One of the many concerns arising from the economic/social shutdown caused by the COVID-19 pandemic is the status of outstanding contracts. We hear countless stories of goods not delivered, wedding receptions and vacations delayed, construction halted, and cancellation/postponement of sports and other entertainment events.
While many of the parties to these agreements want to be reasonable, some, if for no reason other than their own economic circumstances, may be offering solutions that are unacceptable on the other end. This is where the law of contracts comes into play, and it helps to have a basic understanding of some of the legal principles that govern the rights of parties.
Some contracts include a “force majeure” clause, which excuses performance obligations in certain unforeseeable events such as war, earthquake, flood or other calamity. In some instances the contract language is right on point, such as the NBA Collective Bargaining Agreement governing player salaries, which explicitly lists pandemic as an event excusing performance (i.e. paychecks). For the moment, however, the force majeure clause has not been triggered because the league has not decided whether the remaining games of the 2020 season are cancelled or simply postponed.
The absence of a contractual provision excusing performance does not end the discussion, however. There may be specific laws that govern the relationship regardless of the contract terms expressed by one or both parties. For example, New Jersey’s Consumer Fraud Act requires certain transactions to begin with a written contract, and mandates that some provisions be set forth in conspicuous sizes, fonts and/or locations in the document. On the other hand, there are many instances where a “contract” exists even though nothing was written down and signed by the party.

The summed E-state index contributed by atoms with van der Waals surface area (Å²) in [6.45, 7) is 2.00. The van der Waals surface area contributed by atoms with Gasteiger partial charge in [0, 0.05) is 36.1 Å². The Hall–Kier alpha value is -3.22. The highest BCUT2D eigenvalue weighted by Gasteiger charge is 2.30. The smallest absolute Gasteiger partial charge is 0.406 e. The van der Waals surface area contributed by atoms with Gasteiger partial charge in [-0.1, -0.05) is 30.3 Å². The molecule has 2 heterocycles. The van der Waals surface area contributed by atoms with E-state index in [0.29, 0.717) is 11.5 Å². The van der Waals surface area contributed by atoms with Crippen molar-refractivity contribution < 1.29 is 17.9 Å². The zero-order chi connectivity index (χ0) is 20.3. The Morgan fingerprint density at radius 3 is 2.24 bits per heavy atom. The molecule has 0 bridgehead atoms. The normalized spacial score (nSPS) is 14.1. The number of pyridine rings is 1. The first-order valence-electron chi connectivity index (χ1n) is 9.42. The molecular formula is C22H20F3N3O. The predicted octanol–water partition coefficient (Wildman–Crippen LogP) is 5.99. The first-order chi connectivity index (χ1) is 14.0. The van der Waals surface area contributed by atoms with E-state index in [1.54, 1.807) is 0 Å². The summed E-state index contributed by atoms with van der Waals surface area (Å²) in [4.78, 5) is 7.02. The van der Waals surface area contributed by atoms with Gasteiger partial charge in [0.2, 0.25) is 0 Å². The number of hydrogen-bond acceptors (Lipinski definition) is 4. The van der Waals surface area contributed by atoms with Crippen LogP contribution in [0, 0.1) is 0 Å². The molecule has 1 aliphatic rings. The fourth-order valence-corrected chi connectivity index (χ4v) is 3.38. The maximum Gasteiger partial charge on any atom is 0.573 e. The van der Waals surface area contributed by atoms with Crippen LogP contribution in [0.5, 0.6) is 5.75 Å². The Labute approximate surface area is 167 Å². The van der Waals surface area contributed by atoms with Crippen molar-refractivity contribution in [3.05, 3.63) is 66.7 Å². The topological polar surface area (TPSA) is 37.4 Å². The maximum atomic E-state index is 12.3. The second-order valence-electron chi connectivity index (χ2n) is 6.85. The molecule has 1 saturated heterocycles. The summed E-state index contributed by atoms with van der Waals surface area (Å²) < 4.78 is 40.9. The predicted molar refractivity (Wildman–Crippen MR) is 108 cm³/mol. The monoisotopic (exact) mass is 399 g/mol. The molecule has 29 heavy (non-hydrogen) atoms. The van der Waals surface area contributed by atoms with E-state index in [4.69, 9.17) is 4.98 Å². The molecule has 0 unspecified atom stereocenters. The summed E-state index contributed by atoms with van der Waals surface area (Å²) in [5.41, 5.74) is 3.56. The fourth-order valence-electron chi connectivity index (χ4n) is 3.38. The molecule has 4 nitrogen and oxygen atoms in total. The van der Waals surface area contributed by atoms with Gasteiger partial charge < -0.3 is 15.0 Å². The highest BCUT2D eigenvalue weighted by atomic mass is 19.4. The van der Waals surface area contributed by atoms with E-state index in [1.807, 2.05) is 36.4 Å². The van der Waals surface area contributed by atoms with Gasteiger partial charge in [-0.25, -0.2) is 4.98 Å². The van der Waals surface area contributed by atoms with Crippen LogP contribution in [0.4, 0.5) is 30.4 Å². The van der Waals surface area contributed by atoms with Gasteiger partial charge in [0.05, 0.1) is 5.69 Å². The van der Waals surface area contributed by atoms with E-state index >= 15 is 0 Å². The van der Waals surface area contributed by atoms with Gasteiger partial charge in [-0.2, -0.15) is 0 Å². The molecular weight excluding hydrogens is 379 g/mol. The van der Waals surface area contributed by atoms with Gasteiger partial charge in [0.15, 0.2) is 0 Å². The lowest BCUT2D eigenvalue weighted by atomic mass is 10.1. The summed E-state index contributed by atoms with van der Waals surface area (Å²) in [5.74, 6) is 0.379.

Even where there is no writing or the writing is silent on the subject of “force majeure,” courts will often analyze the obligations under legal doctrines of “impossibility” and “frustration of purpose.” As the headings imply, the law will sometimes change or forgive certain contractual obligations to perform or pay if a change in circumstance, unanticipated by one or both parties, makes the contract impossible to perform as agreed, or perhaps defeats, or frustrates, the essential purpose of the contract.
The point here is: whether you are presented with the ultimatum, “the contract says…” or the excuse, “we don’t have a contract,” there is a good chance that neither statement is the final decree of your legal rights. The law of contracts is comprehensive and often contradictory, which is why most law schools devote as much as twenty five percent of the first year of study to this single subject, just to set the table with some of the basic rules.
This is not to say that one party necessarily forfeits a full refund, or even that they must still perform for the same price. Just as the consumer should not have to pay for what they did not receive, the provider of those goods and/or services should not be left completely uncompensated for their efforts, overhead and lost revenue simply because it could no longer do exactly as the contract required.
In many cases, a court will not only analyze the rights of the parties, it will also seek to apply a fair remedy. Those confronted with one of the above scenarios should keep this in mind when trying to resolve a dispute under these unexpected circumstances.
It should be emphasized that every case is unique in its facts and applicability of various legal rules. The law is intended to be reasonable for both sides, and courts will treat disputes in such cases accordingly. Given the time and expense of litigation, one might be better served by trying to address the issue voluntarily, rather than launch into a legal battle, where the costs and risks can run high. A well informed approach will at least reduce the severity of the situation. A good attorney will guide this process, and may be able to leverage a negotiation with the threat of litigation if a resolution is not reached.